Title Image courtesy of Logan Waddell
The whole impetus for this series (urban & crossover) came from an encounter I had with an older gentleman along the Middle Fork Snoqualmie River. Our paths crossed one day when I stopped for tea along the river bank.
It was early afternoon and I had stopped to heat some water and eat my lunch. It had rained on and off all morning, and temperatures had risen into low 40s. I heard a rustle off trail behind me. I turned to look over my shoulder and a German Longhaired Pointer approached to scout my site, his owner just beyond appeared through the tree line. He was an older gentleman. His white hair was mostly covered by a dripping packer hat, and he stood tall, almost growing out of his gaiters, with a trekking pole in each hand. We were about eight miles in and I didn’t expect to see anyone this deep in this weather.
I finished my tea and headed back shortly after fully expecting to pass this guy once more. I never did. He’d kept his 20 minute lead over eight miles and my young legs. Two poles, a dog, and a lumbar pack. It worked for him…
We spoke briefly. I asked how far he’d gone (only another mile or so) and I offered him some hot water, but he had a schedule to keep. He called for his dog and headed back toward the trail head. “Damn, that’s a big day for an ol’ timer and his dog,” I said to myself as I sipped my tea.
It wasn’t until he turned that I noticed his Mountainsmith Lumbar pack. Being in the industry, I’ve known about the packs for sometime but hardly considered ever getting one because fanny packs have always been lame. Right?
I finished my tea and headed back shortly after fully expecting to pass this guy once more. I never did. He’d kept his 20 minute lead over eight miles and my young legs. Two poles, a dog, and a lumbar pack. It worked for him, and I tip my hat to him for it. HYOH.
Today’s argument for the fanny is load distribution. The weight is transferred directly to your hips, and assuming you don’t have more than ten pounds of stuff to carry, it should ride pretty comfortably. Your pelvis is your center of gravity, it’s the crux of your musculoskeletal structure, and it’s the best place to carry weight. Fanny packs are also generally out of the way, so when ducking underneath blow downs there’s no guessing where your backpack is.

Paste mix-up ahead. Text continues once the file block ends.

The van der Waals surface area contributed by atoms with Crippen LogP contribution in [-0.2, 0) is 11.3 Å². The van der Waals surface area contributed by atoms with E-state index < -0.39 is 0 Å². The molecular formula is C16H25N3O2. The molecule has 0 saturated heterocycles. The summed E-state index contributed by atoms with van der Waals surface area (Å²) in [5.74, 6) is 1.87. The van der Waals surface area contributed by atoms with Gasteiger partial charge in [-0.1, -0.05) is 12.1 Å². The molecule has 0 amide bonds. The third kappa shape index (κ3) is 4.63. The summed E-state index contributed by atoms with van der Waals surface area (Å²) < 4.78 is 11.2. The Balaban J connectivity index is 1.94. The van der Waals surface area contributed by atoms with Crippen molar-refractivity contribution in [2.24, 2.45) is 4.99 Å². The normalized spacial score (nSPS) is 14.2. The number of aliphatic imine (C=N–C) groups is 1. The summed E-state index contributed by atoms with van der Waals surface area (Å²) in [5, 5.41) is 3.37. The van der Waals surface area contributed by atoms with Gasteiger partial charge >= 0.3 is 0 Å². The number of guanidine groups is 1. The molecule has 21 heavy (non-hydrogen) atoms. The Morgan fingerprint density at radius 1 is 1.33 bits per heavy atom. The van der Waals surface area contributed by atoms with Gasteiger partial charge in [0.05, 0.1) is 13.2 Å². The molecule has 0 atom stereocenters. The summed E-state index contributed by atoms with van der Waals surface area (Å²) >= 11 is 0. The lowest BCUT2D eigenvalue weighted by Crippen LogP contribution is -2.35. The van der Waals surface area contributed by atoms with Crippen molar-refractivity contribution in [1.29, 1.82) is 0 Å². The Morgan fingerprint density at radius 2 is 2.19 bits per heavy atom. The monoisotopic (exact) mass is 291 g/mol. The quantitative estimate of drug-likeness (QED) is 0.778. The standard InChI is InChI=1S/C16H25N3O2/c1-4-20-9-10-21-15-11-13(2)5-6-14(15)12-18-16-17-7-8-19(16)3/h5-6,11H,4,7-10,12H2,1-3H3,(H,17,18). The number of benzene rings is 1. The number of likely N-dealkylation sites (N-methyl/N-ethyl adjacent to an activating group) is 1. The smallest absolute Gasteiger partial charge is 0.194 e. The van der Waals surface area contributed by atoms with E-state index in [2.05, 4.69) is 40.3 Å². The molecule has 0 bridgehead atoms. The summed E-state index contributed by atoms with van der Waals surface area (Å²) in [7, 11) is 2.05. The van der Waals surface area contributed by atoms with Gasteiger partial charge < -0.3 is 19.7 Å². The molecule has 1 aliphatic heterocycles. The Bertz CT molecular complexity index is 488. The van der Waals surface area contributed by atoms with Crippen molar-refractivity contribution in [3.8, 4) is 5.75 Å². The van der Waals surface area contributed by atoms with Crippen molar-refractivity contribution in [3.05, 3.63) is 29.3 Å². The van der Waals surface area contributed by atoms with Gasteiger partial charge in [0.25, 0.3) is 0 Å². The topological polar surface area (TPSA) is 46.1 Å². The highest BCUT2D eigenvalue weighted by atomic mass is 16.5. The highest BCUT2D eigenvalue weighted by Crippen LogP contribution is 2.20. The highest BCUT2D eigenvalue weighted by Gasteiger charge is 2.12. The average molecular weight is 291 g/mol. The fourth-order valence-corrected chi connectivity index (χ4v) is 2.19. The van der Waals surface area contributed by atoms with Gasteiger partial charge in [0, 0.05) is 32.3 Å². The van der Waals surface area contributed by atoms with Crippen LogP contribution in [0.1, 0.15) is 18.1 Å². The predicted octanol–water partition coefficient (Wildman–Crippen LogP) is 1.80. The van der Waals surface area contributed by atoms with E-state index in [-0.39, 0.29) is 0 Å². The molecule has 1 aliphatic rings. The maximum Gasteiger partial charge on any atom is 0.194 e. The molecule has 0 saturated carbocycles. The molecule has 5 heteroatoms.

Here are your best options if you’re looking to achieve the highest levels of trail zen.
The Tour is the bag that started this category back in the 80s, but its roots can be traced all the way back to ’79. I’m nearly certain that fanny packs existed before this point as leather “possible pouches” and military butt packs, but Patrick Smith of Mountainsmith secured a patent for the first lumbar pack in 1979 and that ushered in the last +35 years of the fanny.
Largely unchanged since its inception, the Tour is nine liters in volume, made out of 610D Cordura nylon, has two stretch mesh pockets and a removable cross body strap to support heavier loads. This is very similar to the bag the ol’ timer had in the above story. It’s a work horse through and through and works as great for adventure travel as it does on the trail.
Mystery Ranch has built a reputation on quality. They build some of the best bags in the world for military members, fire fighters, and big game hunters, and they don’t shy away from that in their fanny packs either. The Hip Monkey is just over eight liters, made out of 500D Cordura nylon, and big enough for all your essentials or a sixer. Dual compression straps keep the weight close when your aren’t carrying a full load.
With the build quality from MR, you can confidently carry this with you into the mountains (anywhere for that matter) for all your day length adventures. Bonus: It’s currently on sale.
Hill People Gear makes some of the most well thought out purpose driven gear out there. The M2016 Butt Pack is an attempt to bring the classic military style bum bags into the 21st century and I really think they’ve succeeded. It’s a super versatile top lid for many of their larger offerings, a sling bag with the included cross body sling, a chest rig with an optional H-hardness, and a butt pack as shown in the photo.
My favorite feature is the exterior compression panel that allows you to store all manner of soft goods on the outside of the bag. Some internal organization rounds out the feature set and keeps your odds and ends in place. The belt system isn’t included in the price tag unfortunately, but the pack is designed with a velcro back panel that allows it to mate with many belts.